26

April

NFL Draft Economics: Draft Trading and the Rookie Wage Scale

How much would trading up for a player like Clay Matthews cost the Packers in 2012?

Ted Thompson and the Green Bay Packers have a lot of options in the 2012 NFL Draft with 12 overall selections, and they are probably going to need them with some of the defensive holes they need to fill.

Our own “Jersey” Al Bracco spent time presenting some First and Second Round trade-up scenarios that could possibly occur, and Thomas Hobbes looked into Thompson’s trading history in relationship to the Trade Value Chart (TVC).

A lot of people are wondering, though, does the old TVC still apply?

This will be the first draft under the latest Collective Bargaining Agreement (CBA) between the NFL and NFLPA, and it comes with a shiny new set of rules for a rookie wage scale. Though we haven’t had a draft under these restrictions on pay, the 2011 rookie class did feel the effects of it when they were finally signed.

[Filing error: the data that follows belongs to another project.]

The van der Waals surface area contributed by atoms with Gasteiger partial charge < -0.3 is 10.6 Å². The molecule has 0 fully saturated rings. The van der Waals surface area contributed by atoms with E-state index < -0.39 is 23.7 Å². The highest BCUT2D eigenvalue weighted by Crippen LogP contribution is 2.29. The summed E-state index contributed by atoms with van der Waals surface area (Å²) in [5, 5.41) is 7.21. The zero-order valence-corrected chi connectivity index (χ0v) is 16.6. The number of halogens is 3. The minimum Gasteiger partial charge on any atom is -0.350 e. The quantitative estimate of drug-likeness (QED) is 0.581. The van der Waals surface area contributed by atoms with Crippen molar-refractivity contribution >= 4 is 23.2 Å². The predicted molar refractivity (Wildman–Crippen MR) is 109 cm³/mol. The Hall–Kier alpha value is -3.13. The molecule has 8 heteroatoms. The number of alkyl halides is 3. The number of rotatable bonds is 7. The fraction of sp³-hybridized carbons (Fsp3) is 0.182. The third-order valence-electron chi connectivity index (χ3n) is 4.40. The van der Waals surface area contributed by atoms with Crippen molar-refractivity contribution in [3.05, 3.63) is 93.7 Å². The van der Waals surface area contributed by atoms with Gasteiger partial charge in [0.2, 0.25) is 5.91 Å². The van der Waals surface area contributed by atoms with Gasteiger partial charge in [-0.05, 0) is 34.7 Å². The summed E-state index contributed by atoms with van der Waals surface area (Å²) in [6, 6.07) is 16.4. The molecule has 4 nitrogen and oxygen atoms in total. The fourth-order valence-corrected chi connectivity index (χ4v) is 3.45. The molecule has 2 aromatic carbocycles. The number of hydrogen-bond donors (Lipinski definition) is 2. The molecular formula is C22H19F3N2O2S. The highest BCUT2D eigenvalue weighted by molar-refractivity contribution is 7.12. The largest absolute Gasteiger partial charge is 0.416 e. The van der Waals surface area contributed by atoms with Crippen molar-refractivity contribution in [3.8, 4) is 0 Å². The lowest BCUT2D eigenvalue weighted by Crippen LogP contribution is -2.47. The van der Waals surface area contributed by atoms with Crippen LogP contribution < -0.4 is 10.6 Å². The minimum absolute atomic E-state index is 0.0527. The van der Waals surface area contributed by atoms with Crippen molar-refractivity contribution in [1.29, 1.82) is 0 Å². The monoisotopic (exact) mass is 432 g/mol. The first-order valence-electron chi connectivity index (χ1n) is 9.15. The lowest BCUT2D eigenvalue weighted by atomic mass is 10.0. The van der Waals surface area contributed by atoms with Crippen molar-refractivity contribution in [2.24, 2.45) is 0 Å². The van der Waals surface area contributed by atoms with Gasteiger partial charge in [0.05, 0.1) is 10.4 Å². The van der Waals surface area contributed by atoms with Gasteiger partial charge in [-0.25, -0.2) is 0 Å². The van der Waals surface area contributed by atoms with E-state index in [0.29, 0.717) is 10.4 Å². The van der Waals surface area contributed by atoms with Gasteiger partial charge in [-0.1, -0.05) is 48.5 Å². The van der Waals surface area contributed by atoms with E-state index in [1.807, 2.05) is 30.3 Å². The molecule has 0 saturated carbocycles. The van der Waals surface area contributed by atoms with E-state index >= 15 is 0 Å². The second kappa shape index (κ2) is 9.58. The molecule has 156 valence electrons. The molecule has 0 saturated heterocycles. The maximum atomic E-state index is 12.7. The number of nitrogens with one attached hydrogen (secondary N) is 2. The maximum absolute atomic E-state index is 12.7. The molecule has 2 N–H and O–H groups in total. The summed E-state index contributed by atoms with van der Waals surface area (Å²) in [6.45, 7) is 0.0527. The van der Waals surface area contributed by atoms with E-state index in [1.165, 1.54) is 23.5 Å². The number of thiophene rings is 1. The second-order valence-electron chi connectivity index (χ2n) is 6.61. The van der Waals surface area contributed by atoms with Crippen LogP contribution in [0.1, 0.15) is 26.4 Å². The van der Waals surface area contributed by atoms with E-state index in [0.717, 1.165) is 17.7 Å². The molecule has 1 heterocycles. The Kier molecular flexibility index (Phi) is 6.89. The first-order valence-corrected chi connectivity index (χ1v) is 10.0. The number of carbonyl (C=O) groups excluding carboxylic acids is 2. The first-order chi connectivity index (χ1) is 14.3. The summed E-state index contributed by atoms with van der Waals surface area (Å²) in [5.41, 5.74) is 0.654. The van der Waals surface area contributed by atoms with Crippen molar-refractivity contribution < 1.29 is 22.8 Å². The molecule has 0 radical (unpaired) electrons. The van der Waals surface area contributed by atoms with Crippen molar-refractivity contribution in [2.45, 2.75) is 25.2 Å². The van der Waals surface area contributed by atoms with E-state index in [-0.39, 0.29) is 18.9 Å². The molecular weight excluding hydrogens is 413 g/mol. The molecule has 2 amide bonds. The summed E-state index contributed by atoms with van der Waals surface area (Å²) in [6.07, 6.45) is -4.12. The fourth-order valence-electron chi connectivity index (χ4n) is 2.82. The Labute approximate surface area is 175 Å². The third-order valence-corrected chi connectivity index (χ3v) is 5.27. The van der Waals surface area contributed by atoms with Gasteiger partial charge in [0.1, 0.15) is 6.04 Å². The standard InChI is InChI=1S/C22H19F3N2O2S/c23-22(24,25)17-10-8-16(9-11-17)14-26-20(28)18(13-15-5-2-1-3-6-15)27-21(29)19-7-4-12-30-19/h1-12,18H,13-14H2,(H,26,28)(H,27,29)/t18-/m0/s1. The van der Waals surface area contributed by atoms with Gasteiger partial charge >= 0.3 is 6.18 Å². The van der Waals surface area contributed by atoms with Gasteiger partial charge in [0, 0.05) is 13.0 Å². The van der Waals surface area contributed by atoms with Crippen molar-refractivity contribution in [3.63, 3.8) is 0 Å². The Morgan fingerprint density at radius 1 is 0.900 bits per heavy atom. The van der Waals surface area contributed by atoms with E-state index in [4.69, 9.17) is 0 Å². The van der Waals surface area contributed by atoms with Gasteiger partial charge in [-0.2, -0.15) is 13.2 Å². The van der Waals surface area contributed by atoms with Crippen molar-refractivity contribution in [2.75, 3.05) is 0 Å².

Below is a comparison of the contracted salaries of the top 10 picks in the 2010 and 2011 NFL Drafts. The numbers shown are in millions of dollars, and for simplicity in numbers, only the guaranteed amount has been recorded. It’s not a perfect barometer of the wage scale’s effects, but it should give you a general idea of what has happened:

SEL #

2010 Contract

2011 Contract

% Decrease

1

$50.00

$22.00

56.00%

2

$40.00

$21.00

47.50%

3

$35.00

$20.40

41.71%

4

$36.75

$19.60

46.67%

5

$34.00

$18.50

45.59%

6

$29.00

$16.20

44.14%

7

$26.00

$14.40

44.62%

8

$23.00

$12.00

47.83%

9

$20.80

$12.50

39.90%

10

$17.50

$12.00

31.43%

 

As for how this effects the draft, there are three basic things that could happen: (1) it will cost more to trade up, (2) it will cost less to trade up, or (3) there will be no significant change in trading values.

At first glance, it would seem the cost for acquiring a higher draft pick should go down. The players are being paid less money, which on the surface might seem like they’re worth less. (No, not “worthless.”) This, of course, is not the case at all.

Let’s go back to our high school economics class and the Laws of Supply and Demand.